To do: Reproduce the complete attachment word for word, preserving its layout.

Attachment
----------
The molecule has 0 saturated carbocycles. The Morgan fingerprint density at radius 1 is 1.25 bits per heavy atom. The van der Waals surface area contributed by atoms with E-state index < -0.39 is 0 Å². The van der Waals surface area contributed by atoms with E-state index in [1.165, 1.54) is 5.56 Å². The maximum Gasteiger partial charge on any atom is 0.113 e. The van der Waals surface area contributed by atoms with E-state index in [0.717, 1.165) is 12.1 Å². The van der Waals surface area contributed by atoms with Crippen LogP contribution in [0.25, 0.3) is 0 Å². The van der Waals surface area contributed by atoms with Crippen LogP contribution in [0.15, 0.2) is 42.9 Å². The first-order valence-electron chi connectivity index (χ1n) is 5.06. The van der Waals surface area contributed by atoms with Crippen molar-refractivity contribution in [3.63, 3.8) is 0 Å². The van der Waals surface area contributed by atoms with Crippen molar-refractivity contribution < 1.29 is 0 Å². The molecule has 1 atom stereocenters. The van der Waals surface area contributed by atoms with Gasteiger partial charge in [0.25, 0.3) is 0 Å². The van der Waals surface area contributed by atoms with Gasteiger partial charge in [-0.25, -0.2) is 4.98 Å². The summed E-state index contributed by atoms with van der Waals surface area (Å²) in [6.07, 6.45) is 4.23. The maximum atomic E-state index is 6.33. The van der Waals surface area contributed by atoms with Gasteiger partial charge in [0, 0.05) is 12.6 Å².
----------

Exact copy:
The molecule has 0 saturated carbocycles. The Morgan fingerprint density at radius 1 is 1.25 bits per heavy atom. The van der Waals surface area contributed by atoms with E-state index < -0.39 is 0 Å². The van der Waals surface area contributed by atoms with E-state index in [1.165, 1.54) is 5.56 Å². The maximum Gasteiger partial charge on any atom is 0.113 e. The van der Waals surface area contributed by atoms with E-state index in [0.717, 1.165) is 12.1 Å². The van der Waals surface area contributed by atoms with Crippen LogP contribution in [0.25, 0.3) is 0 Å². The van der Waals surface area contributed by atoms with Crippen LogP contribution in [0.15, 0.2) is 42.9 Å². The first-order valence-electron chi connectivity index (χ1n) is 5.06. The van der Waals surface area contributed by atoms with Crippen molar-refractivity contribution in [3.63, 3.8) is 0 Å². The van der Waals surface area contributed by atoms with Crippen molar-refractivity contribution < 1.29 is 0 Å². The molecule has 1 atom stereocenters. The van der Waals surface area contributed by atoms with Gasteiger partial charge in [0.25, 0.3) is 0 Å². The van der Waals surface area contributed by atoms with Gasteiger partial charge in [-0.25, -0.2) is 4.98 Å². The summed E-state index contributed by atoms with van der Waals surface area (Å²) in [6.07, 6.45) is 4.23. The maximum atomic E-state index is 6.33. The van der Waals surface area contributed by atoms with Gasteiger partial charge in [0, 0.05) is 12.6 Å².